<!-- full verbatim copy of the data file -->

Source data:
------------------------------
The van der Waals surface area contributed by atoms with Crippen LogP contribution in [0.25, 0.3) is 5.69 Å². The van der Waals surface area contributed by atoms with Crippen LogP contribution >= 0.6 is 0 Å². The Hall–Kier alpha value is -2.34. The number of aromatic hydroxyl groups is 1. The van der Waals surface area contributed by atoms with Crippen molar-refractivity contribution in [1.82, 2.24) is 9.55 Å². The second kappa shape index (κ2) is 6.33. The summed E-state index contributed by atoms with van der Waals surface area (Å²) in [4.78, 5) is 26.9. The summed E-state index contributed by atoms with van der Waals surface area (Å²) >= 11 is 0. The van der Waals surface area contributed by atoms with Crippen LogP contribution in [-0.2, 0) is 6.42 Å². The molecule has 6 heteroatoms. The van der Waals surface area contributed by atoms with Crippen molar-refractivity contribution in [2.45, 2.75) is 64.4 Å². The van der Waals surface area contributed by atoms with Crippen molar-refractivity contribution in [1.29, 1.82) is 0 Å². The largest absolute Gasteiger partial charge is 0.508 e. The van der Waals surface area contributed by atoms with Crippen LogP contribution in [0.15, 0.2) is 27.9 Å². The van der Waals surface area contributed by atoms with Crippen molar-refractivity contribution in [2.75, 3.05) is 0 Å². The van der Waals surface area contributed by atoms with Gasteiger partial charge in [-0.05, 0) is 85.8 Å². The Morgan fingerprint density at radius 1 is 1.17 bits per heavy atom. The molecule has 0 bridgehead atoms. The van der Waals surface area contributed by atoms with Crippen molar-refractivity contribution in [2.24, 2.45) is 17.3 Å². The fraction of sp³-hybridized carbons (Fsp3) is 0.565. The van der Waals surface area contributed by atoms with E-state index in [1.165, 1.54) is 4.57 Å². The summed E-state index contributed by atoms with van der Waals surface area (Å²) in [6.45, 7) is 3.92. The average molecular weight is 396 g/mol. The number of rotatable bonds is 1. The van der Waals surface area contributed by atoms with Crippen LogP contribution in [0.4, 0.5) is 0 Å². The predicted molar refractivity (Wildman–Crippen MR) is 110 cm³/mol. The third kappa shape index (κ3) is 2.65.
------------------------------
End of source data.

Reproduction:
The van der Waals surface area contributed by atoms with Crippen LogP contribution in [0.25, 0.3) is 5.69 Å². The van der Waals surface area contributed by atoms with Crippen LogP contribution >= 0.6 is 0 Å². The Hall–Kier alpha value is -2.34. The number of aromatic hydroxyl groups is 1. The van der Waals surface area contributed by atoms with Crippen molar-refractivity contribution in [1.82, 2.24) is 9.55 Å². The second kappa shape index (κ2) is 6.33. The summed E-state index contributed by atoms with van der Waals surface area (Å²) in [4.78, 5) is 26.9. The summed E-state index contributed by atoms with van der Waals surface area (Å²) >= 11 is 0. The van der Waals surface area contributed by atoms with Crippen LogP contribution in [-0.2, 0) is 6.42 Å². The molecule has 6 heteroatoms. The van der Waals surface area contributed by atoms with Crippen molar-refractivity contribution in [2.45, 2.75) is 64.4 Å². The van der Waals surface area contributed by atoms with Crippen molar-refractivity contribution in [1.29, 1.82) is 0 Å². The largest absolute Gasteiger partial charge is 0.508 e. The van der Waals surface area contributed by atoms with Crippen LogP contribution in [0.15, 0.2) is 27.9 Å². The van der Waals surface area contributed by atoms with Crippen molar-refractivity contribution in [2.75, 3.05) is 0 Å². The van der Waals surface area contributed by atoms with Gasteiger partial charge in [-0.05, 0) is 85.8 Å². The Morgan fingerprint density at radius 1 is 1.17 bits per heavy atom. The molecule has 0 bridgehead atoms. The van der Waals surface area contributed by atoms with Crippen molar-refractivity contribution in [2.24, 2.45) is 17.3 Å². The fraction of sp³-hybridized carbons (Fsp3) is 0.565. The van der Waals surface area contributed by atoms with E-state index in [1.165, 1.54) is 4.57 Å². The summed E-state index contributed by atoms with van der Waals surface area (Å²) in [6.45, 7) is 3.92. The average molecular weight is 396 g/mol. The number of rotatable bonds is 1. The van der Waals surface area contributed by atoms with Crippen LogP contribution in [0.4, 0.5) is 0 Å². The predicted molar refractivity (Wildman–Crippen MR) is 110 cm³/mol. The third kappa shape index (κ3) is 2.65.